This is a holy day for billions of people, a day of fasting and penitence. Here, it’s just another day of discovery. Well, perhaps not just another day, perhaps a day where feelings of resistance, and worship of a different kind, feel more demanding. Anyway, collected here are some new discoveries.
I’m confident that all dedicated fans of metal have favorite labels, whose tastes have proven to connect with our own. My personal list of favorite labels is a long one, due to the wide-ranging nature of my own tastes. But after all this time, I made a new discovery yesterday that struck a chord, a label and distro from Sao Paulo, Brazil, named Hammer of Damnation, whose roots go back more than 20 years under the original name Pure Evil Productions. I don’t know why it took so long for me to make this discovery.
As revealed by its Bandcamp page (here), this label has a very long list of releases associated with its name, but I can tell already that its owner’s tastes intersect strongly with some of my own — and I hope yours as well.
And so the following four songs are from bands whose music will be released by Hammer of Damnation in the near future, or were released quite recently. The sounds are not all the same by any means, but it’s all very, very good stuff.
To begin this black Friday playlist I present a track from a new album named King of Azuris by the Brazilian band Arthanus. Like all the bands featured in this post, Arthanus are a new name to me; before this album, they released an EP entitled Asgard Palace in 2013. According to Metal-Archives, they share a member (guitarist Saulo Peghin) with the final band in this collection (Evil).
You may have guessed by now that Arthanus have chosen Viking lore and Norse mythology for their lyrical themes. That’s certainly evident in the song you’re about to hear, the name of which is “Fenrir, the giant wolf”.
The song is a heavy, lumbering death metal beast anchored by a jabbing/swarming verse riff and augmented by deep, throaty growls and bellows, and laced with bursts of swarming guitar violence. The sinuous, dismal melody that surfaces in the song gets its hooks in, too.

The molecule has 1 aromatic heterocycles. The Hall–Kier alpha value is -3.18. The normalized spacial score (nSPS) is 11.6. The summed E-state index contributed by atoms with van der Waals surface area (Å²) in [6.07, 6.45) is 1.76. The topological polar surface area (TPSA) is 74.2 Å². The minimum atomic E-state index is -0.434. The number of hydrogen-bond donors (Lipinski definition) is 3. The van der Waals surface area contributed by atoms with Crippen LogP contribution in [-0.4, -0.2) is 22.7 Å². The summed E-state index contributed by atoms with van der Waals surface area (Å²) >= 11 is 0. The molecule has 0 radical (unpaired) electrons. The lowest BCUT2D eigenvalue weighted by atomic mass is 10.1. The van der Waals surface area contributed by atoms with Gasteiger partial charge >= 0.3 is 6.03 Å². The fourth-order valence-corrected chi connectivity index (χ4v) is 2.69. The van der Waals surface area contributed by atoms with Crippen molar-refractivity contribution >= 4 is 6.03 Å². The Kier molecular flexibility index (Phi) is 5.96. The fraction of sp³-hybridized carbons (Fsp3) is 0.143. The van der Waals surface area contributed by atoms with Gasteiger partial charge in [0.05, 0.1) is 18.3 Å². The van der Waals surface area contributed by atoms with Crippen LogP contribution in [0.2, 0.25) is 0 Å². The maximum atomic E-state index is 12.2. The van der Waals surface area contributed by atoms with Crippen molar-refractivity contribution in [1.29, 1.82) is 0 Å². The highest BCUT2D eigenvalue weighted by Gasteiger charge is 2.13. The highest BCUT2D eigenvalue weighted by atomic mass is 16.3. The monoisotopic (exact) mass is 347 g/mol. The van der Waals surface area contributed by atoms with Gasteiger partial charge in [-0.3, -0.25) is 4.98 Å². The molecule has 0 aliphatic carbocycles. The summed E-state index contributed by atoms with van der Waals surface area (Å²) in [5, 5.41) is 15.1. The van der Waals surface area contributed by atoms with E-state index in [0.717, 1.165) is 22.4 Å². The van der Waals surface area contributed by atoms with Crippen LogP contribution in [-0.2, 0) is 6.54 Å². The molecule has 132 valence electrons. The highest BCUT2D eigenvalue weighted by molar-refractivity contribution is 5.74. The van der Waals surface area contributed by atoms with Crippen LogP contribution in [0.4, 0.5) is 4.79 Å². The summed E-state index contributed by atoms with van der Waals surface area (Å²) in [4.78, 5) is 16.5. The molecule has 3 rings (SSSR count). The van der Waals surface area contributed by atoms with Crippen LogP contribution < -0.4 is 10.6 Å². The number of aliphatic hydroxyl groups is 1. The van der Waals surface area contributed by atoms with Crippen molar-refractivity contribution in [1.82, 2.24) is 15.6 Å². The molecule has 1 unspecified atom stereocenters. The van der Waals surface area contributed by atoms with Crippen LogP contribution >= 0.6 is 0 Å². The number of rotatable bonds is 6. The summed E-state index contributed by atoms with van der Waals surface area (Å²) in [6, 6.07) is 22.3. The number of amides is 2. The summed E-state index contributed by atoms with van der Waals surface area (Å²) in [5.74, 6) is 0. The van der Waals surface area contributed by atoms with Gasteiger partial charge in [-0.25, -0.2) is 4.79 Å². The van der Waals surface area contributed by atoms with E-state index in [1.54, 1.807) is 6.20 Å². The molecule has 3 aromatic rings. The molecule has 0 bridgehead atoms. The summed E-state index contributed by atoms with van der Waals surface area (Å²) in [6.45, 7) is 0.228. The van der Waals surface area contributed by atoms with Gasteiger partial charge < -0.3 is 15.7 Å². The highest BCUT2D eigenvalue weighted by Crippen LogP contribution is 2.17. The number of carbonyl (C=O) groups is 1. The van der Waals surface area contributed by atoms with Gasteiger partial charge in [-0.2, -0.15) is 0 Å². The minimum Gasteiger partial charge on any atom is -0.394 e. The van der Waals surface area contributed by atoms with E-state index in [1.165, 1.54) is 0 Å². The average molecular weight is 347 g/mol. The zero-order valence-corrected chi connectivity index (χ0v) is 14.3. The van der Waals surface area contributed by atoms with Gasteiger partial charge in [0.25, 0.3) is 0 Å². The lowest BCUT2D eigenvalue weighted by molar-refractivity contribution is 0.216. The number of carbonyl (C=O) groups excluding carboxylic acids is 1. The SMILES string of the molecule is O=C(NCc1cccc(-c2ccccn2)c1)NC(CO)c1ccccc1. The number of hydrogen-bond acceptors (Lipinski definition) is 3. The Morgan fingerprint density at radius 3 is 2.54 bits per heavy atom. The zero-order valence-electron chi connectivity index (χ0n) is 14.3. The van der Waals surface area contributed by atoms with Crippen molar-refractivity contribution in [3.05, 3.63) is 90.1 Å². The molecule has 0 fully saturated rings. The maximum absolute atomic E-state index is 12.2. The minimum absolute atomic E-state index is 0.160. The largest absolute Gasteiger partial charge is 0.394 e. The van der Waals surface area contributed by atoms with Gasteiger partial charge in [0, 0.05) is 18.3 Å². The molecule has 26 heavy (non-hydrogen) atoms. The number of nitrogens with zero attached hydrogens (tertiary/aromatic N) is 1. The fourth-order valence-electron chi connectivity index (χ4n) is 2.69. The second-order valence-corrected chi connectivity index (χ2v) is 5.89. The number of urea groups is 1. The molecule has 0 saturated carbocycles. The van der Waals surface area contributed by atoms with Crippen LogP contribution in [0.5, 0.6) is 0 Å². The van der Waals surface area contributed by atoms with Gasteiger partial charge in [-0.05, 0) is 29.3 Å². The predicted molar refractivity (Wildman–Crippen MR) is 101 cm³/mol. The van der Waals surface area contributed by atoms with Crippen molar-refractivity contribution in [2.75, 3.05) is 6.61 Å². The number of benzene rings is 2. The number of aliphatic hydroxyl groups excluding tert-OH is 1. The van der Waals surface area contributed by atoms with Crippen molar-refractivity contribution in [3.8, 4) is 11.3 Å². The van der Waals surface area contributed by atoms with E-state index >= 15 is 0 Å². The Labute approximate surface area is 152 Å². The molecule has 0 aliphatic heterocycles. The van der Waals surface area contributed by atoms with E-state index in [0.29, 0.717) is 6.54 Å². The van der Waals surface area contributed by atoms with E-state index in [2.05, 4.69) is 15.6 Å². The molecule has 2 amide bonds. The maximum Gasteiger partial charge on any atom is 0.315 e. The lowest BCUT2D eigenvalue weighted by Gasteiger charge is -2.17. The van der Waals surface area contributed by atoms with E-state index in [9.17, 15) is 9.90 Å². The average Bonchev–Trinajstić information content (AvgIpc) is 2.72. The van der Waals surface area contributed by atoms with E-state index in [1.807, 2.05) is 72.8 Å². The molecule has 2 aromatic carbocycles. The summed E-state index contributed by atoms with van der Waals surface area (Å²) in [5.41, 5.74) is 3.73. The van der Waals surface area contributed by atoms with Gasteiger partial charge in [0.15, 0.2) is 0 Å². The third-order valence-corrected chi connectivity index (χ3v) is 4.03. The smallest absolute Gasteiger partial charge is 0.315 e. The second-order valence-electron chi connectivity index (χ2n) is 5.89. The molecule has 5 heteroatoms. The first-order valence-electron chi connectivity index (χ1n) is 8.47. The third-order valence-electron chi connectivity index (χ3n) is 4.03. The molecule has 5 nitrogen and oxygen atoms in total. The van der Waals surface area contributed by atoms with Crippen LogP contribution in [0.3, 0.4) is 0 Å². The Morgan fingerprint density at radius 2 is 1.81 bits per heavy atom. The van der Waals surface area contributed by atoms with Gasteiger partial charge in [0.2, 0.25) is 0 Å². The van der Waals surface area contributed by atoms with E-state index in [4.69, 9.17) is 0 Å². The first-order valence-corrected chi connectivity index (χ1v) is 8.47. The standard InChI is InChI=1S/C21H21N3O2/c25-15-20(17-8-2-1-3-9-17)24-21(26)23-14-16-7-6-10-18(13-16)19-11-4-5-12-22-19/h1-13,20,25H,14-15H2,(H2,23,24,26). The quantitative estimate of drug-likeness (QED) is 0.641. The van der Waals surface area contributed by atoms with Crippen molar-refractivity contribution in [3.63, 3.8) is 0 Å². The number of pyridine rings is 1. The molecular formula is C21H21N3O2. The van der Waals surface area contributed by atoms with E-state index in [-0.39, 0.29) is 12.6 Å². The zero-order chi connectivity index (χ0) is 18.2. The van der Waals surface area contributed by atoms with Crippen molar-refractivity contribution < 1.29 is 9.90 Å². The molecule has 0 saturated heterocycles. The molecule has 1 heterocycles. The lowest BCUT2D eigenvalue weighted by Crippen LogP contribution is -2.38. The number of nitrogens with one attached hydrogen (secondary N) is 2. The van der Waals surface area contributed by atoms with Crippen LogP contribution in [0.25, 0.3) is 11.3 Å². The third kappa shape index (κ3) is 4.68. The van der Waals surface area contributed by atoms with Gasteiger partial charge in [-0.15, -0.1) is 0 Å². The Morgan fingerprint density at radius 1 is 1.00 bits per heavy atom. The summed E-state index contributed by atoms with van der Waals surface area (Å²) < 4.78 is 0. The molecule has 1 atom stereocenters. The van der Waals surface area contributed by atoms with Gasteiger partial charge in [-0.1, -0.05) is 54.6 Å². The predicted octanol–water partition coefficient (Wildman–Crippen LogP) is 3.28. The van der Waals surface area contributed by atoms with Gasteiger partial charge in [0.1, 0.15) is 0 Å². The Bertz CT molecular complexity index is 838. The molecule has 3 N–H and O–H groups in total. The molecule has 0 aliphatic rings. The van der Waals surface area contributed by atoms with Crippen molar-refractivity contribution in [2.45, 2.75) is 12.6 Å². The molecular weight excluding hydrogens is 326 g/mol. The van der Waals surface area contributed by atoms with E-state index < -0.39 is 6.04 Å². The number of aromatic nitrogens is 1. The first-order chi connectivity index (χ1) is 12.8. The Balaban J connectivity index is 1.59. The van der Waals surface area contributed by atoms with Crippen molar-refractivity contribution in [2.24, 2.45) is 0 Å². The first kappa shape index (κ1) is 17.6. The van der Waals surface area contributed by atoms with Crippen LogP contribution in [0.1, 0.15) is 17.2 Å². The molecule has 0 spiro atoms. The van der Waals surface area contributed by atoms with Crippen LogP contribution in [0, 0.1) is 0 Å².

There’s something primal and mythic about the song, and it’s also very damned infectious.
Arthanus on Facebook:
The next song, “Agnideva“, comes from Kaliseva, an album set for release on April 30 by a Brazilian band also named Agnideva. From the Sanskrit root of the band’s name (“Agni” means “fire”) to the album’s title, to the fierce visage of Kali on the album cover, you have clues to the distinctive nature of Agniveda‘s brand of black metal.
“Agniveda” blends elements of death metal and black metal and it incorporates exotic Hindu musical elements right from the beginning, in the sound of traditional instruments and a wailing chant. The serpentine melody hinted at in the introduction evolves and becomes the highly addictive heart of the song, pursuing its sinister course through the clobbering heaviness of the rhythm section and the cavernous, bestial growls and savage howls of the vocalist.
Agnideva on Facebook:
To conclude this collection of discoveries I have a recently released two-song EP entitled Rites of Cleansing. The band in this instance is Evil, and their 1995 debut demo All Evil was Hammer of Damnation’s first release (under the label’s original name). Evil‘s discography is lengthy and includes four albums and a multitude of EPs, splits, and compilations.
Of the two songs on the EP, one is an original composition recorded during the sessions that produced Evil‘s most recent album, Ashes of Old (2015), and the second is a cover of “Masakra wrogów pogańskich bogów” by the short-lived but influential Polish band Mysteries off their 1994 demo.
The original song, “The Cleansing of Earth” begins with an ominous introduction and then explodes in a surge of thundering percussion and deep, dire, whirring riffs. As heavy and harrowing as the music is, the vocals are high and boiling with skin-splitting intensity. The rhythms and pacing of the song change as it moves, as do the vocals, but it remains dark as night and as grim as untreatable cancer.
The cover song has an “organic”, garage-recording sound to it as it rips and swings and rocks. The riffs are undeniably killer and the vocals lethally ferocious (and later tortured in their anguish)… and in the middle it transforms into something stately, depressive, heavy, and hypnotic.